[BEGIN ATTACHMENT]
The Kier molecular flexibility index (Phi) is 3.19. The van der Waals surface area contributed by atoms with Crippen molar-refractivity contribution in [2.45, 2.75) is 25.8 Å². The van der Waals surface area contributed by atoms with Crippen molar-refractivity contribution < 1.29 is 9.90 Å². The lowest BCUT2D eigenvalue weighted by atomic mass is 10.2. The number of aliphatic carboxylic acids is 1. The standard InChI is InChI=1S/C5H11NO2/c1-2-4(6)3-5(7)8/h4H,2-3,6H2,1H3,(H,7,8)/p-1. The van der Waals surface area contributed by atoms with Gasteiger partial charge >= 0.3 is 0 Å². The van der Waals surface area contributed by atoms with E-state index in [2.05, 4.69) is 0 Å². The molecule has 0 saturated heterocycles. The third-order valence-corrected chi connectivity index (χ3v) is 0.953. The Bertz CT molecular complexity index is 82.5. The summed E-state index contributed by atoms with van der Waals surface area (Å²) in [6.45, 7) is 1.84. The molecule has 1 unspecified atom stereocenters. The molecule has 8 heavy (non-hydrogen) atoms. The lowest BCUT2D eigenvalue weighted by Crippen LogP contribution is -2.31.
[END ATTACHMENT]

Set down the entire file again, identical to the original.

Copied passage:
The Kier molecular flexibility index (Phi) is 3.19. The van der Waals surface area contributed by atoms with Crippen molar-refractivity contribution in [2.45, 2.75) is 25.8 Å². The van der Waals surface area contributed by atoms with Crippen molar-refractivity contribution < 1.29 is 9.90 Å². The lowest BCUT2D eigenvalue weighted by atomic mass is 10.2. The number of aliphatic carboxylic acids is 1. The standard InChI is InChI=1S/C5H11NO2/c1-2-4(6)3-5(7)8/h4H,2-3,6H2,1H3,(H,7,8)/p-1. The van der Waals surface area contributed by atoms with Gasteiger partial charge >= 0.3 is 0 Å². The van der Waals surface area contributed by atoms with E-state index in [2.05, 4.69) is 0 Å². The molecule has 0 saturated heterocycles. The third-order valence-corrected chi connectivity index (χ3v) is 0.953. The Bertz CT molecular complexity index is 82.5. The summed E-state index contributed by atoms with van der Waals surface area (Å²) in [6.45, 7) is 1.84. The molecule has 1 unspecified atom stereocenters. The molecule has 8 heavy (non-hydrogen) atoms. The lowest BCUT2D eigenvalue weighted by Crippen LogP contribution is -2.31.